BETHEL – Volunteers will pitch in during the 10th annual National Public Lands Day on Saturday, Sept. 20, to pull out Japanese barberry and two other invasive species, burning bush and periwinkle, that are spreading on the White Mountain National Forest’s visitor center.

Japanese barberry is a fast-spreading shrub that mingles with a myriad of plant species thriving across the forest floor. It is an invasive plant that can eventually choke out native plants. If left alone it can reduce the diversity of forest ecosystems and eliminate important forage for wildlife.

After several years of watching Japanese barberry take hold and spread across this parcel of forest in Bethel, local forest managers have decided it’s time to put a stop to it. They are enlisting help from local residents who can lend a hand with the efforts to remove Japanese barberry from the old pine forest. The work will take several hours and will include discussions on invasive plants, plant identification, and safety. Lunch will be donated by a local eatery.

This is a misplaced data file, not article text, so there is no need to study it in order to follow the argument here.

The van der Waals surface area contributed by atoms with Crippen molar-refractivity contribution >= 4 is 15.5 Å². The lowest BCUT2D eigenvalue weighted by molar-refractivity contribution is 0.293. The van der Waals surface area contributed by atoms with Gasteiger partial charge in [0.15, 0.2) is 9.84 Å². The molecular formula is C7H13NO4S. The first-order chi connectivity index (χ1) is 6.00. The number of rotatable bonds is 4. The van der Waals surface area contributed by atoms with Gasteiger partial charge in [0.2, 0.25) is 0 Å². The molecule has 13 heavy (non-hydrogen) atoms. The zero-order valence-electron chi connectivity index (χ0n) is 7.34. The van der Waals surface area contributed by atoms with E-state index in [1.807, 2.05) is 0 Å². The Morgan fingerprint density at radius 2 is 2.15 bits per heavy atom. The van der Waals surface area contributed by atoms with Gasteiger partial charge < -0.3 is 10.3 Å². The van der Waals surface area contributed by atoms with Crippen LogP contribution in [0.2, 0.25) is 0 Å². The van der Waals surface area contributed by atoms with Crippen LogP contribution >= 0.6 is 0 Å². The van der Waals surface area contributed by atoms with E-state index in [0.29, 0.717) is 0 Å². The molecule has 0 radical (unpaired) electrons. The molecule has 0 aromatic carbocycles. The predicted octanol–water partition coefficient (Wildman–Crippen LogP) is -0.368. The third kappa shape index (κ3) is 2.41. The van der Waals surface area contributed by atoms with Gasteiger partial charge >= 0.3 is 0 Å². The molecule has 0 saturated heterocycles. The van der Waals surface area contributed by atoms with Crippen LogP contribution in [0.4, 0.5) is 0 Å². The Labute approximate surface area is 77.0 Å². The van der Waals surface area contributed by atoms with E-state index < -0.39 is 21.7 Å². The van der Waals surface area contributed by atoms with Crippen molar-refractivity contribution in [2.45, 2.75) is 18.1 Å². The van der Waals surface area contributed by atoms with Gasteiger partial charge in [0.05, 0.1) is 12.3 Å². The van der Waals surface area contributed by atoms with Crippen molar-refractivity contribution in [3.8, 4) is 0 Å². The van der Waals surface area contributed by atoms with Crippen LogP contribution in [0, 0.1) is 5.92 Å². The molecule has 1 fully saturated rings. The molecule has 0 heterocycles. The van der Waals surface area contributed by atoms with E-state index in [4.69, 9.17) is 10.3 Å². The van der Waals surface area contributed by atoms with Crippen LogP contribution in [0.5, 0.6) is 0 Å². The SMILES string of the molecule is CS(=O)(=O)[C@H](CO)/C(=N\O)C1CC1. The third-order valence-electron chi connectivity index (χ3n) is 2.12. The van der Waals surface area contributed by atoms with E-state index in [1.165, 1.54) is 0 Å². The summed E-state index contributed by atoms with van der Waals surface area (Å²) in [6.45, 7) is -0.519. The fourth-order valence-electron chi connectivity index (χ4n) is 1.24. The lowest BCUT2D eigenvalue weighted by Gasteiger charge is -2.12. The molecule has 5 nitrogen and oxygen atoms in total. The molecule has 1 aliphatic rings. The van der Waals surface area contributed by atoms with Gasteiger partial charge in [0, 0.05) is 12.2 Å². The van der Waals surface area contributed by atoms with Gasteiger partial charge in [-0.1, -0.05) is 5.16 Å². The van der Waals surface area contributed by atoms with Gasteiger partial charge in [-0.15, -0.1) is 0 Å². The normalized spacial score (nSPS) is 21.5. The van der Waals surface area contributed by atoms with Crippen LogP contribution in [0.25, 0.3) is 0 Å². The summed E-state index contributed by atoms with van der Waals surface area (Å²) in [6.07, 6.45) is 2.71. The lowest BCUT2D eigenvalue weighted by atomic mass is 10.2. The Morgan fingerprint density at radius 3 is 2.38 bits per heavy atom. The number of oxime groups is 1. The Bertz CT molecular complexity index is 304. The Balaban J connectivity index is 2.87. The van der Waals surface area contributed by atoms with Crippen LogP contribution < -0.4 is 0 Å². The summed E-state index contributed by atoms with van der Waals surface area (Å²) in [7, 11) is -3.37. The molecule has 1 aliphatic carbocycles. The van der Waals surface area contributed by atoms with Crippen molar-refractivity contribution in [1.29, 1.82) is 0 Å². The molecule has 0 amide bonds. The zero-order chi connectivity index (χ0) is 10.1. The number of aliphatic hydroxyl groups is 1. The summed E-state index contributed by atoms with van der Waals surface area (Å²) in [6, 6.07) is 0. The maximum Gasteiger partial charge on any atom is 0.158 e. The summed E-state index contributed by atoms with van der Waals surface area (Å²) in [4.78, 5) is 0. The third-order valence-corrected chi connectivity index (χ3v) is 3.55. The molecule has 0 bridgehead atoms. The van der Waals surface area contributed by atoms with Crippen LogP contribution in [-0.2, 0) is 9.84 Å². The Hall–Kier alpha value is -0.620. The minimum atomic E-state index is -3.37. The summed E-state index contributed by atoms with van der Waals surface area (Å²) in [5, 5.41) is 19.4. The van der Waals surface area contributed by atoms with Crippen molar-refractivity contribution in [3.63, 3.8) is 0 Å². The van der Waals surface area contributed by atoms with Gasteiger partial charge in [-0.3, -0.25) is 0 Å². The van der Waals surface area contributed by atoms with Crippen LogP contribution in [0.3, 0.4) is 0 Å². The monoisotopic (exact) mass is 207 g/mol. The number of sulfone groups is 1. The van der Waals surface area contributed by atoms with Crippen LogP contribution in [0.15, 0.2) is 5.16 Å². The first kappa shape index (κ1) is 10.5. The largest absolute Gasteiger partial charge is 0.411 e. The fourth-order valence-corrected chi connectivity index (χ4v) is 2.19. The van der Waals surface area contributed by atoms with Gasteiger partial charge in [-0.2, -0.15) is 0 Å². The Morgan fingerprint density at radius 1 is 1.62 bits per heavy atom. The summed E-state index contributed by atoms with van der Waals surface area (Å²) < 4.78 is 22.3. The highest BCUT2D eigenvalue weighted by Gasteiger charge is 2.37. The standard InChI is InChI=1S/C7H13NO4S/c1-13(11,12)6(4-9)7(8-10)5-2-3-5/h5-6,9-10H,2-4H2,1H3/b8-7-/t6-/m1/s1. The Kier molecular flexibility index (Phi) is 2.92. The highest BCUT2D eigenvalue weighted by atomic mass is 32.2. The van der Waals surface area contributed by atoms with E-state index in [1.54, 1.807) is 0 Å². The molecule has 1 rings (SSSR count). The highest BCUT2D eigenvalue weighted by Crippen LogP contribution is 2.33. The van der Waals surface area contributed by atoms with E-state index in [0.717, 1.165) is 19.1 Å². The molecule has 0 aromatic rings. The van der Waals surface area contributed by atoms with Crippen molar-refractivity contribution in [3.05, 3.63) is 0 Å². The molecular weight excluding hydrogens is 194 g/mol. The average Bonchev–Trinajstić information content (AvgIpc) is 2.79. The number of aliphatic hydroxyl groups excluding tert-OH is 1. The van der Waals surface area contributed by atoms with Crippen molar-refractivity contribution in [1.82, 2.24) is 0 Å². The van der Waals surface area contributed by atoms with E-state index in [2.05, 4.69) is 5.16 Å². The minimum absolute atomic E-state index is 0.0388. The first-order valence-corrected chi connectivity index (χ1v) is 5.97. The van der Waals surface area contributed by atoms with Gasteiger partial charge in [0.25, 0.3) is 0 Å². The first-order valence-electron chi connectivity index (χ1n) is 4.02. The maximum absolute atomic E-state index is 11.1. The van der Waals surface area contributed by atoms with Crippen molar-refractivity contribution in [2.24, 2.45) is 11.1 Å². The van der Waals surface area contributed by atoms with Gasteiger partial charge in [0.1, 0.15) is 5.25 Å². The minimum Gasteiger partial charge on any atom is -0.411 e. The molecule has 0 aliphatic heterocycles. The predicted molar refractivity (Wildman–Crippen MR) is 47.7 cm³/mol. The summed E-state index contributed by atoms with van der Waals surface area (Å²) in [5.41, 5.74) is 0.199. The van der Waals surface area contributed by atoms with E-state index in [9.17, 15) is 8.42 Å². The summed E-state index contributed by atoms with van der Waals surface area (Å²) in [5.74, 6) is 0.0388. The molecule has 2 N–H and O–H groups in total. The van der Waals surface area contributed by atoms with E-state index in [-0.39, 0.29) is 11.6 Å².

Sponsored by Toyota Motor Sales USA, National Public Lands Day brings thousands of volunteers throughout America together to refurbish and restore the country’s public places. Nearly 80,000 volunteers are expected at 500 sites this year. An estimated $8 million worth of improvements will result from the volunteers’ work, supported by community contributions of food, tools, and equipment.

For more information, phone the White Mountain National Forest at 603-466-2713 ext. 222 (TTY 603-466-2856), or visit www.npld.com.


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